12 June 2006 | bkoganbing
What Plans They Have For Robert Mitchum
In Lee Server's biography about Robert Mitchum the recounting of the making of His Kind of Woman could actually be the basis of an interesting film itself.
Jane Russell of course was the personal creation of Howard Hughes and when Hughes bought RKO Studio, Robert Mitchum was his number one male star. It was only natural that Hughes seek to team them and in fact they do go well together.
But Howard Hughes filmed this thing essentially three times with three different actors playing villain Nick Ferraro a Hollywoodized version of Lucky Luciano. First it was Howard Petrie, then Robert Wilkie, and finally Raymond Burr before Hughes got a Ferraro he liked.
Besides that the original film had few laughs in it and Hughes did get a good streak of inspiration when he hired Vincent Price as the film was being re-shot for the second time and integrated scenes with him into the plot. Price plays a Hollywood swashbuckling movie star, shades of Errol Flynn, who really steals the film from both stars. It's a part that calls for Price to overact outrageously and he does so. His Kind of Woman is worth seeing for him alone.
The basic story has drifter/gambler Robert Mitchum being persuaded with money and other less gentle means to go to a resort located in Baja, California. Of course who's ultimately hired him is our gangster villain Burr and let us say that His Kind of Woman may have been the inspiration for Faces Off with John Travolta and Nicholas Cage a few years ago.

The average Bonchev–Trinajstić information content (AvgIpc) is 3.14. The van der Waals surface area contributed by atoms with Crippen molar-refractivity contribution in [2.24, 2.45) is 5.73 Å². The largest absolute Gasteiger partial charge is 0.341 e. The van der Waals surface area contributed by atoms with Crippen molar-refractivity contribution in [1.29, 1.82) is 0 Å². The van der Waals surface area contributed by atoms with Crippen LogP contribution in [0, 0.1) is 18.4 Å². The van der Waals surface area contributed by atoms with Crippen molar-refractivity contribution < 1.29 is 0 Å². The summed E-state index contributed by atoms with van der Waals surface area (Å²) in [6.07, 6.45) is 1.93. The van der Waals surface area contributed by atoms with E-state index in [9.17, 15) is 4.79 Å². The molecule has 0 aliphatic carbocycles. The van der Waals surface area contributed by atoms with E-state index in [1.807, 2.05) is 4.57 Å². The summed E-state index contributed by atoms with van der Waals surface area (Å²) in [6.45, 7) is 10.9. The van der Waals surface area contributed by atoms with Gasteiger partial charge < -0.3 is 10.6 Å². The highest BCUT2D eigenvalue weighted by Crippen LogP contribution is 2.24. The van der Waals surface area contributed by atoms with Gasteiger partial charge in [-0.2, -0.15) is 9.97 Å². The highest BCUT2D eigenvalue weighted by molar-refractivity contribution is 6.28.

Tim Holt makes a brief appearance here as a Federal cop who warns Mitchum of what is in store for him and gets killed for his trouble. Holt was starring in B westerns for RKO and occasionally doing other film appearances like this one. When he went to war back in the mid Forties, RKO looked around for another replacement to be its B western hero and Mitchum got his first big break and his first starring role. But irony of ironies, Mitchum moved on to bigger and better things and Holt kept grinding out B films that were good, but way beneath his talent.
Other assorted familiar movie faces like Charles McGraw, Marjorie Reynolds, Jim Backus, and Alberto Morin are in His Kind of Woman and give it a comfortable feel.
His Kind of Woman is one of the great noir films ever done, even if it had to be shot over and over to get it right by Mr. Hughes's lights.